Saturday, July 21, 2012

Competition vs. Conflict

Last week President Obama said that we do not live in autarky.  In other words, one person did not build a business, he had help.  Well, duh!  No one argues that we should each live in solitude, not even the more ardent Randian Objectivist.  

So what is he really getting at?  He is trying to emphasize that communities need to work together.  Fine.  However, his emphasis is on the public sector's "contribution" to society.  Here are a few thoughts on this...

First, before government can make any contribution to society, it must first take from society.  Just because the public sector has spent money on an area, e.g., roads, schools, etc., it does not mean that such things would not be produced if the private sector was left alone.  In deed, the public sector tends to crowd out the private sector whenever it does anything.  Additionally, the public sector is unable to determine whether it is spending money efficiently and thus is always more wasteful of resources than the private sector.

Secondly, autarky may be a starting point for economic theorizing, but it does not mean that we stay there.  Austrians almost always start with the assumption of a lone individual on an island when developing theories of capital and interest.  However, one of the most important insights of all of economics is the Law of Comparative Advantage, which Mises takes to the level of the individual and calls it the Law of Association.  It says that when we specialize and trade, we are made better off.

Finally, many on the left simply do not understand how a free society works.  At the center of the economic system all they see is one person trying to out-compete all rivals--doing whatever it takes to get resources for that dollar of profit.  This conception of the market economy is a skewed envisioning by Marx and the left.  

While there is competition, to be sure, the market cannot operate at odds with itself.  The market is less about competition than it is about harmony.  Consumers have preferences that are subjective and unknown to the producers of goods and services.  Manufacturers have resources and plans to make goods, but do not know which goods to make and in what quantity or quality.  The problem that faces every society is to convert the resources into  goods and services, but not just random goods and services.  They need to make items that satisfy the most intense wants and desires first, and then work down the consumers' preference list.  The market coordinates the conversion of these resources through the use of the price system.  The result is a harmony of action.  Different firms, through trial-and-error, through profit and loss, through competition discover the best combination of resource blends.  The result is that more people are served with less waste than any other system ever.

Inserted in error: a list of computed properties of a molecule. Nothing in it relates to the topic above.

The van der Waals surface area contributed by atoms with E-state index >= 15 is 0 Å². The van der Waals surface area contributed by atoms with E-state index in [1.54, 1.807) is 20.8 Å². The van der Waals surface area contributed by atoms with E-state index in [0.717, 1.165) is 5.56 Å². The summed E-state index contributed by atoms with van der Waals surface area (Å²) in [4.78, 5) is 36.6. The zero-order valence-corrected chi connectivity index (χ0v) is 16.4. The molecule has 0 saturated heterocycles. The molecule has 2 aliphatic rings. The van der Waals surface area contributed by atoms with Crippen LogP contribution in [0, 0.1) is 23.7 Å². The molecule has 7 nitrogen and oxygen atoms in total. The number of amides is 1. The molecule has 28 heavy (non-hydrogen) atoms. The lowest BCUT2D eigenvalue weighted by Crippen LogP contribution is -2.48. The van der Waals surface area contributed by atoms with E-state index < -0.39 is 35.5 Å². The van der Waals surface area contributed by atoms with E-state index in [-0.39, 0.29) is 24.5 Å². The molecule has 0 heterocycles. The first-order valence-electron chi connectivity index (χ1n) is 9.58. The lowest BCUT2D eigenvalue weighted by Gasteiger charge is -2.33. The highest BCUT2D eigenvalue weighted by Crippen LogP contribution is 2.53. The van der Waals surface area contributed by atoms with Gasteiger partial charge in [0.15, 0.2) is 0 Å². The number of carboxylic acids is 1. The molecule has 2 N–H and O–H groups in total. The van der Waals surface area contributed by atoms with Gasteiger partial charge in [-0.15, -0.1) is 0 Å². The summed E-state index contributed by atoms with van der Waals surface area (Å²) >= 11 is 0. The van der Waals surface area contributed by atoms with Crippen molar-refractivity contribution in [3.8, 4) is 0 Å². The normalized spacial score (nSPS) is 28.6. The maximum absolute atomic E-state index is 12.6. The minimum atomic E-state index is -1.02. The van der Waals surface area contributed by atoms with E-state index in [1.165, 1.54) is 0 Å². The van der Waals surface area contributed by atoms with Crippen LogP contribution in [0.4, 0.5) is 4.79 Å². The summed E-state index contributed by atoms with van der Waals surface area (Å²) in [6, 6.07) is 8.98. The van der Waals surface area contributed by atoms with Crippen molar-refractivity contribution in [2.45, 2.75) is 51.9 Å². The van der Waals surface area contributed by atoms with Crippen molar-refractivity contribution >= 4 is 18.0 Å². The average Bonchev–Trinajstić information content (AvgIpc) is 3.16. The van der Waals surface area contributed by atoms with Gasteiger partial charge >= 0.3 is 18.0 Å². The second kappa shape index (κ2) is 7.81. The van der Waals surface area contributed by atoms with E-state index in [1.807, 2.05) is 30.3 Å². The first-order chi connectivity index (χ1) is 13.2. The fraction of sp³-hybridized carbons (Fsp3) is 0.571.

The reason why the left, Marxists in particular, focus on the single aspect of competition is that they view the world through the lens of conflict.  Marxism is born from Hegelianism.  Hegel saw the world in terms on conflict.  There is a thesis, which is today's mainstream.  Through time, a reaction builds in opposition to it, the antithesis.  A conflict eventually ensues and a synthesis emerges.  For Marx, the Monarchy was the thesis and the exploited were the antithesis.  The result that emerged from the French and American revolutions were the rise of Capitalism.  Capitalism is the new thesis, in which the proletariat will rise up against the bourgeoisie.  The result of this conflict will be Communism.  To the Marxists, the totality of history is conflict, so why should the internal workings of a free society be any different?

What a horrid way to look at the world--conflict, fighting and death!  A vision of a free society is one of liberty and one of individual responsibility.  In this vision, I need you and rely on you so that I can better myself.  When I trade with you, we are not in conflict, we are mutually helping each other.  We are both made better off by the trade.  A free society is the furthest thing from autarky.  If, in college, our President read Bastiat instead of Marx,  I doubt he would be able to make such foolish statements.


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